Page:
Luke 9:28-36 (NRSV)

Transfiguration Sunday marks the transition from the end of Epiphany to the beginning of Lent.  It is a celebration of God’s embrace of Jesus, moving toward the end of Jesus’ earthly life.

The Gospel reading is not the first time we read about someone coming down from a mountain all aglow from seeing God.  Exodus, Chapter 24:29-35 tells about Moses.

The first time he met up with God is when he was walking along in the Sinai Peninsula and there was a burning bush.  As Moses stood before this burning bush, he heard the voice of God say, “Moses, take off your shoes for you are on holy ground.”  Moses knew.  Moses knew that God had spoken to him in that moment.  Moses knew that there was God and that God was real.  It happened to him again a short time later. Moses had gone up to the top of Mount Sinai.  For six days and nights, Moses had been up at the top of Mount Sinai.  Suddenly, there was a swirling cloud that surrounded the mountain.  Moses knew that it was the Presence of God and God spoke to him and gave him the Ten Commandments.  Moses spoke with God.  Moses knew, Moses knew that God had spoken with him.  He knew for sure that God was with him, that God was real.

The gospel reading for today is a similar kind of story to that old testament story.  Jesus, Peter, James, and John were up on a mountain, Mount Tabor, not far from Nazareth. They, too, had been on the mountain for six days and six nights.  Then, as with Moses, a cloud came around them and in that moment, they heard the voice of God say, “This is my beloved Son, Jesus.  Listen to him.”  And they knew it was a rare moment; they believed that God had spoken.  They knew it for sure.  It was such an overwhelming feeling that Peter wanted to build huts and stay right there.

I’m sure most, if not all, of you have had moments when you knew God was speaking to you.  Think about where you were when this happened.  For me it has always either been outside surrounded by mountains or sitting at the seashore watching the waves rolling onto the shore, or right here in this Sanctuary.  Those moments when you truly know that God is speaking to you are breathtaking.  You never want that feeling to disappear. But life goes on.  We must leave the mountains, the seashore, and the Sanctuary and go out into the world and take with us what we heard God saying to us.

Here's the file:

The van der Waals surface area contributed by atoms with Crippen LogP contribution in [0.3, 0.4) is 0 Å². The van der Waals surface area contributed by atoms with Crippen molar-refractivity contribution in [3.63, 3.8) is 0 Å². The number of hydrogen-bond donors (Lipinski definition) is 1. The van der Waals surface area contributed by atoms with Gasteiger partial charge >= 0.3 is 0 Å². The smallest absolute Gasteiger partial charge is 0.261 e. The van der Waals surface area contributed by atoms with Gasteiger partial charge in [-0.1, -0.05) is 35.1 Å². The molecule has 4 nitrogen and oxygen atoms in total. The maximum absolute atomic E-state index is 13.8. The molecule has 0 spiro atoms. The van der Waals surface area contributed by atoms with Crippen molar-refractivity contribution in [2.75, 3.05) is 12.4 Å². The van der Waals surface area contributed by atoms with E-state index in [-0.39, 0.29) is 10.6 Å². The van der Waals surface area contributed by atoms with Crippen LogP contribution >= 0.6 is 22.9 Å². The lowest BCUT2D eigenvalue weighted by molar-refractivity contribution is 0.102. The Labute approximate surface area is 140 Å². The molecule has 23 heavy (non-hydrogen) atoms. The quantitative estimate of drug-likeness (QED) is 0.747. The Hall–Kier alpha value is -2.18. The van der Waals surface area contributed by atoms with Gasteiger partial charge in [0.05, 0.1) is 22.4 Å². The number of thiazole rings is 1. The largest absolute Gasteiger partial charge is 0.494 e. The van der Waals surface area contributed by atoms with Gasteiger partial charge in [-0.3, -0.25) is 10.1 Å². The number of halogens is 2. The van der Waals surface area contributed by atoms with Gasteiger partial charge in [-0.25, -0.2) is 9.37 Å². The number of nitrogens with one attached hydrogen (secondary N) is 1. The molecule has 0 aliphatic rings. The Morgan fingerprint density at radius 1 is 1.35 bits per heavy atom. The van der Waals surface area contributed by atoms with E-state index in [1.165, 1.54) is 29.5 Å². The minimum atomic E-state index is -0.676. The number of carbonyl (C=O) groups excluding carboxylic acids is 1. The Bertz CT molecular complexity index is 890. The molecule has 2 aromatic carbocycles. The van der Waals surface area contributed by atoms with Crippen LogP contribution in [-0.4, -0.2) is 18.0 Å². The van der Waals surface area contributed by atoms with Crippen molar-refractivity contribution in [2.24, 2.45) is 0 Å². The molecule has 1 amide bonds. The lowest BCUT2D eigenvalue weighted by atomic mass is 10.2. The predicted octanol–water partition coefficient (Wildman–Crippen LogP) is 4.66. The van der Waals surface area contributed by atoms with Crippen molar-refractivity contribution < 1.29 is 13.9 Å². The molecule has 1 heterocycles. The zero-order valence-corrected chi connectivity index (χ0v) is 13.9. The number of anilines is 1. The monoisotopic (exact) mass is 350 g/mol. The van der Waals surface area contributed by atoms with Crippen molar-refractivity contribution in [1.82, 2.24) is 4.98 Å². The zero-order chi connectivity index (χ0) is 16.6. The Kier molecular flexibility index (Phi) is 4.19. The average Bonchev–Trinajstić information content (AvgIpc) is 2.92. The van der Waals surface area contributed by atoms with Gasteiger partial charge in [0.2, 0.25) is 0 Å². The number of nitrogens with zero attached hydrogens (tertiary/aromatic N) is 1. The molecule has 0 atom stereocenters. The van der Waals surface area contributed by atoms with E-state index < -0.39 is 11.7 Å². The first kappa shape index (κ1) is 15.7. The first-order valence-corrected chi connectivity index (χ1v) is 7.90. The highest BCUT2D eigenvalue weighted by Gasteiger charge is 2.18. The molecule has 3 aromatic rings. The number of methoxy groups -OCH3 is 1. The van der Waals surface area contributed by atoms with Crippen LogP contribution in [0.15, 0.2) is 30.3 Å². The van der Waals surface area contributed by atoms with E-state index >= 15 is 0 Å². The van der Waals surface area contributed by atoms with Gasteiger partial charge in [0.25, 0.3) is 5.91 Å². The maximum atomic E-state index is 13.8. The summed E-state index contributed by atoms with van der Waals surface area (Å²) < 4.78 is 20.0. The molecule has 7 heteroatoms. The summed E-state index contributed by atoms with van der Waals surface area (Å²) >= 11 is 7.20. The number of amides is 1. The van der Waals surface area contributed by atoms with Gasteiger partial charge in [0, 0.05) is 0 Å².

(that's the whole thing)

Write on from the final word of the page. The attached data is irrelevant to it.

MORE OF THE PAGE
After Jesus, Peter, James, and John descend from the mountain, Luke goes on to tell a story about a child having epileptic seizures.  His parents were terrified when the boy fell into a fire.  Jesus and his disciples came down from the mountain into the trials and tribulations of the real life world and got back to work healing the boy.  Henry Drummond, a Scottish theologian said, “God does not make the mountains in order to be inhabited.  God does not make the mountaintops for us to live on the mountaintops.  It is not God’s desire that we live on the mountaintops.  We only ascend to the heights to catch a broader vision of the earthly surroundings below. But we don’t live there.  We don’t tarry there.  The streams begin in the uplands, but these streams descend quickly to gladden the valleys below.”